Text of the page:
The federal government monday disclosed that it would rather continue with the ongoing electricity reforms that was initiated and started by the previous governments of Presidents Olusegun Obasanjo and Goodluck Jonathan than abandon it as is being speculated in some quarters.
It stated that in addition to continuing with the power reform, it would also fine tune aspects of the policy to address extant challenges of the sector as well as initiate new measures to sustain private sector investments in the sector.
The Permanent Secretary of the Ministry of Power, Godknows Igali, made this disclosure in his opening remarks at an electricity investment summit, ‘The Powering Africa Nigeria Investment Summit’ in Abuja.
Meanwhile, a proposal was made by former Minister of Power, Prof. Barth Nnaji, at the summit asking the government to consider decentralising Nigeria’s electricity transmission network.
Igali, while providing an insight into the plans of the government of President Muhammadu Buhari for the Nigeria’s power sector, stated that the government had clearly stated its intention to go on with the reform exercise but will fine-tune its processes to stabilise existing developments in the sector.
He explained that as part of such commitment to continuity, the government noted that it would further push for sanctity of the regulatory environment to give investors comfort.
“We want to assure you that President Buhari has reiterated that his government will do everything to make the environment in the power sector better for our investors.
“Investors can have the confidence that their investments in the power sector are not only secured but we will ensure that there is sanctity of stable regulatory environment for you to invest,” Igali said.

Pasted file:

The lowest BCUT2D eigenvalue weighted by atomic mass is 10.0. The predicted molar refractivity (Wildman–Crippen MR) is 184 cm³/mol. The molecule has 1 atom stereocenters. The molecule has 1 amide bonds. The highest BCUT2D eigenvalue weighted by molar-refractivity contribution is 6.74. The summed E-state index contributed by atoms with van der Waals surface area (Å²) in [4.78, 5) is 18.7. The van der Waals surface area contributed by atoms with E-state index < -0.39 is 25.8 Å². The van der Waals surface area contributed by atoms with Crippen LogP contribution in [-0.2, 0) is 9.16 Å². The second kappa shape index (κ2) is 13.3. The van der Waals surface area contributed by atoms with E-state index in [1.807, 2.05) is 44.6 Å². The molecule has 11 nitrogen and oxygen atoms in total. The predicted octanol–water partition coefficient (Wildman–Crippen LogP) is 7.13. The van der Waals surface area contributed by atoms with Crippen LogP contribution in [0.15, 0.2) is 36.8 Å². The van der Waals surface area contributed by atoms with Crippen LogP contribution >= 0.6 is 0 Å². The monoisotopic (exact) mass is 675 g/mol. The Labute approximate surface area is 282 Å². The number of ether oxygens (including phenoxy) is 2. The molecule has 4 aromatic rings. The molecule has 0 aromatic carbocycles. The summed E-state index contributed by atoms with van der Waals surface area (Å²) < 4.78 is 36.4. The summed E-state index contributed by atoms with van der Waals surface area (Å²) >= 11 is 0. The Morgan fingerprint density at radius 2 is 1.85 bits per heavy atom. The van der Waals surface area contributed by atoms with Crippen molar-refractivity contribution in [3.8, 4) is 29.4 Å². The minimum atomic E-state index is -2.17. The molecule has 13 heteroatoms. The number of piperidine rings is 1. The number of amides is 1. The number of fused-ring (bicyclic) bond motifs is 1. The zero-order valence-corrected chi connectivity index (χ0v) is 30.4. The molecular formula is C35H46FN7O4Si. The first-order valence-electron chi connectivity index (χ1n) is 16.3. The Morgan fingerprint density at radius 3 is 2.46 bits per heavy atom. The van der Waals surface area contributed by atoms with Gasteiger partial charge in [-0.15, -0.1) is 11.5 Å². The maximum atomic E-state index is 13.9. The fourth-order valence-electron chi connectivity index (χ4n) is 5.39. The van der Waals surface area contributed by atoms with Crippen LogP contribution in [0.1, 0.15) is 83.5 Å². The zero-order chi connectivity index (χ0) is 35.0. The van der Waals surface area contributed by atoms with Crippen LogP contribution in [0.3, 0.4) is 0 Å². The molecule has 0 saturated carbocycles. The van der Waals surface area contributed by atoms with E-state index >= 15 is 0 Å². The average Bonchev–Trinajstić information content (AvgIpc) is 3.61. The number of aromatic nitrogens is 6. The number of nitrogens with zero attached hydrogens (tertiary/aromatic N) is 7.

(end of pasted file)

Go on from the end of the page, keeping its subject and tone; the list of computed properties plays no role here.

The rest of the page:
He further noted: “You can be sure that government, on its part, will continue to refine anything that needs to be refined in order to enable you do your business in Nigeria. We are also looking at diversification of our power base, very soon, we will commence a coal power plant, and there are a lot of hydro and solar power sources too.
The vice president has also continued to assure that they will improve on what they met on ground and that the government will continue to fine tune aspects of the reform that needs to be fine tuned.”
Igali also spoke about improvement in gas supply to thermal generation companies in the sector, saying: “Gas had been a major problem but the good news is that gas is becoming available.
We engaged the gas people and today, we have more gas than we ever had and we thank the NNPC for that.”
Nnaji, in his presentation at the summit, advised the government to consider breaking up the country’s transmission network into non-politically influenced regional transmission networks to stimulate efficiency and investments by private investors.
He explained that a situation where transmission projects often delayed by poor government budgets and investors reluctantly put in their money to upgrade the transmission network would eventually impede the growth of the sector.
The former minister reiterated that the transmission network at its current status remains deficient and unable to meet the aspirations of investors in the generation and distribution aspects of the industry.
“We say transmission constraints are because the transmission network is radial, which means, it is not looped and as a result if something happens somewhere, there can be failure in power supply.
“What we would like to see is a robust transmission network that is also able to wheel all the power that we want to wheel. Right now, we cannot wheel all the power that is installed in Nigeria and we need to build more of transmission but it is expensive to build,” Nnaji said.
He then added: “What we are saying is that there should be a way to have the private sector come in. The national grid will always remain, but for me, if we segment the grid and have private sector take over some of the segments and use a model of either build, operate and transfer, it becomes possible for us to quickly transform the sector.
“The National Control Centre, System Operator among others will still be in place but being able to fund the sector is critical, and the amount of money available for the transmission is very little.”